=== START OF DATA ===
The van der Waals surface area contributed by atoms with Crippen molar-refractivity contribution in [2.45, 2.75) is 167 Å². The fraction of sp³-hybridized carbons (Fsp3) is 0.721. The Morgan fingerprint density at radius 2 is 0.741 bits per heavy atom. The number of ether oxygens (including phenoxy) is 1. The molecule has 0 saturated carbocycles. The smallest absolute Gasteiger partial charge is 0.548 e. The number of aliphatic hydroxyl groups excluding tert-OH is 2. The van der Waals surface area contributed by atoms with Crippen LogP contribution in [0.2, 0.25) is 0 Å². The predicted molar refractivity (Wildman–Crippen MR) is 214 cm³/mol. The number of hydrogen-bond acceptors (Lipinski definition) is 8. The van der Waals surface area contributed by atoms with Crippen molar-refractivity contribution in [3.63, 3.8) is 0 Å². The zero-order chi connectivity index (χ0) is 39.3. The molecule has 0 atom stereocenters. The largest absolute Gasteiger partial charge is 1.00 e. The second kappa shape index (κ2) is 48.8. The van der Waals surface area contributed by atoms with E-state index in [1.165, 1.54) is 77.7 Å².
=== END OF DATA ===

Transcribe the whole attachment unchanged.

The van der Waals surface area contributed by atoms with Crippen molar-refractivity contribution in [2.45, 2.75) is 167 Å². The fraction of sp³-hybridized carbons (Fsp3) is 0.721. The Morgan fingerprint density at radius 2 is 0.741 bits per heavy atom. The number of ether oxygens (including phenoxy) is 1. The molecule has 0 saturated carbocycles. The smallest absolute Gasteiger partial charge is 0.548 e. The number of aliphatic hydroxyl groups excluding tert-OH is 2. The van der Waals surface area contributed by atoms with Crippen LogP contribution in [0.2, 0.25) is 0 Å². The predicted molar refractivity (Wildman–Crippen MR) is 214 cm³/mol. The number of hydrogen-bond acceptors (Lipinski definition) is 8. The van der Waals surface area contributed by atoms with Crippen molar-refractivity contribution in [3.63, 3.8) is 0 Å². The zero-order chi connectivity index (χ0) is 39.3. The molecule has 0 atom stereocenters. The largest absolute Gasteiger partial charge is 1.00 e. The second kappa shape index (κ2) is 48.8. The van der Waals surface area contributed by atoms with E-state index in [1.165, 1.54) is 77.7 Å².